The production of the first Popeye film took place in secrecy. Veteran animator Roland Crandall was given space apart from the rest of the studio. There, he single-handedly animated the entire cartoon, aided only by the inclusion of some Shamus Culhane animation recycled from the earlier Betty Boop's Bamboo Isle (1932). The results were so satisfying that even before the film was released, the Fleischers and King Features amended the agreement granting the studio the right to produce and release animated cartoons featuring Popeye for a five year period.

Crandall's film 'Betty Boop Presents Popeye The Sailor' opened in the summer of 1933 as part of the 'Betty Boop' series. After a prologue in which newspapers herald the sailor's film debut, and Popeye sings 'I'm Popeye the Sailor Man', the film featured what was to be the standard 'Popeye' series plot, re-enacted with variations by the Fleischers for the next decade. Olive waits for Popeye to disembark from his ship at the dock. Bluto follows the couple to a fairground, where the two sailors compete for Olive's attentions through feats of strength. Bluto abducts Olive and ties her to a train track. As the locomotive approaches, Popeye and Bluto fight. Popeye defeats Bluto, and, through the magical powers of spinach, is able to stop the train and save Olive Oyl. Here, we see the essential difference between the Segar and Fleischer sense of narrative. Segar reveled in picaresque plots that coursed in unexpected directions for up to two years, exploring every novel twist and nuance of narrative. In anticipation of post-modernism, the very concept of plot was old-fashioned to the Fleischers. Hackneyed and ritualized story conventions were torn apart, recombined in odd juxtapositions, and satirized in endless variations.

The Fleischer Popeye cartoons were an instant success. "It might have been just a fluke, a lucky break, that the Segar characters fit the Fleischer style so well", recalls former Popeye animator Myron Waldman. "The animation of Olive Oyl in the mid-1930s was perfect. It fit her. The character had no elbows and the most prominent knees. When she spoke, the voice fit too. This was character. That's what made her so good".

Step Aside, Mickey

Segar's characters were not the only things consistent with the Fleischer style. Both Segar and the Fleischer staff shared a fondness for a poetically improvisational language. When Popeye's original voice artist, William 'Red Pepper Sam' Costello, left after the first few pictures, he was replaced by a studio in-betweener named Jack Mercer. Much of the dialogues of the Popeye cartoons was post-synched with little attention to synchronized mouth action. Mercer, Mae Questel (Olive's voice, except for the 1938-41 period, when Margie Hines was the voice artist) and William Penell or Gus Wickie, who voiced Bluto, often ad-libbed dialogues during recording sessions, particularly Popeye's 'asides' and pun-filled conversations. Added to this was a progressive softening and increased complexity of Popeye's character, paralleling changes in the strip. Popeye cartoons became the Fleischers' leading attraction. By 1938, Popeye replaced Mickey Mouse as the most popular cartoon character in America.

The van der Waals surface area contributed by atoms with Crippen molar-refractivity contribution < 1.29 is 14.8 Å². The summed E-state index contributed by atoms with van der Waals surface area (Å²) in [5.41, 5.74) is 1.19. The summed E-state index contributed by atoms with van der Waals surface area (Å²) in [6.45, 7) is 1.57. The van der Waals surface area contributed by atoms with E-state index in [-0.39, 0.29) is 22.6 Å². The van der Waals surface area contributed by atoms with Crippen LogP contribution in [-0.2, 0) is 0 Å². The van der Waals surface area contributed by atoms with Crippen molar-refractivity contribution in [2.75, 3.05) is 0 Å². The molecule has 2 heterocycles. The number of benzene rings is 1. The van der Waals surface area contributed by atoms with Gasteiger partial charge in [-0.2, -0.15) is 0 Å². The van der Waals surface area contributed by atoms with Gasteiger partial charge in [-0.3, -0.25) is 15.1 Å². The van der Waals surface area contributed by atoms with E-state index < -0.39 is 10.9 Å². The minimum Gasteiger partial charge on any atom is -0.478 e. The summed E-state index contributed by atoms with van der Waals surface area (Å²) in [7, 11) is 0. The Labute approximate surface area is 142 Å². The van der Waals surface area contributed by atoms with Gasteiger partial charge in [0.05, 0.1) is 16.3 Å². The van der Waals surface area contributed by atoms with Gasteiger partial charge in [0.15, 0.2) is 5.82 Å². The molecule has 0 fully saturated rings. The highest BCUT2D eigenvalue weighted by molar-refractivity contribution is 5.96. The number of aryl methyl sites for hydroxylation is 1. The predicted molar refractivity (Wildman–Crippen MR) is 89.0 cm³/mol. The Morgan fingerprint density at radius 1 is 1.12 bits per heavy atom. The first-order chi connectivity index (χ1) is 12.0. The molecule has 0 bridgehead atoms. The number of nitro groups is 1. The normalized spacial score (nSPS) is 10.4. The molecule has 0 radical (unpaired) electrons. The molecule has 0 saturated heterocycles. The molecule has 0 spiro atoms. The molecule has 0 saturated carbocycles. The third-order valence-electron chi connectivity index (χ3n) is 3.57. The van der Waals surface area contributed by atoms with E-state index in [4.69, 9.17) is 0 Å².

The Fleischers rummaged through the Segar strip for supporting characters. Bluto, the animated series' antagonist, was a minor character in the Segar strip, appearing only in 1933's 'The Eighth Sea'. Longer-lived strip characters that joined Popeye on the screen included hamburger maven J. Wellington Wimpy, Swee'pea, Eugene the Jeep and Poopdeck Pappy. While in the comic strip, Popeye gained his great strength from rubbing the Whiffle Hen, the Fleischers added the gimmick of Popeye's power being largely dependent on the ingestion of spinach. Farmers in America's self-styled 'spinach capital' of Crystal City, Texas set up a statue of Popeye in gratitude for the publicity.

As early as 1935, the Fleischers sought backing for a feature-length animated film from their distributor Paramount. Paramount refused to risk money on a feature. In an attempt to persuade the company that longer animated films could be profitable, Max Fleischer initiated the production of three two-reel color 'specials' starring Popeye, beginning with 'Popeye The Sailor Meets Sinbad The Sailor' (1936). Although these 'specials' were often billed over their accompanying feature, Paramount still refused to back the animated feature.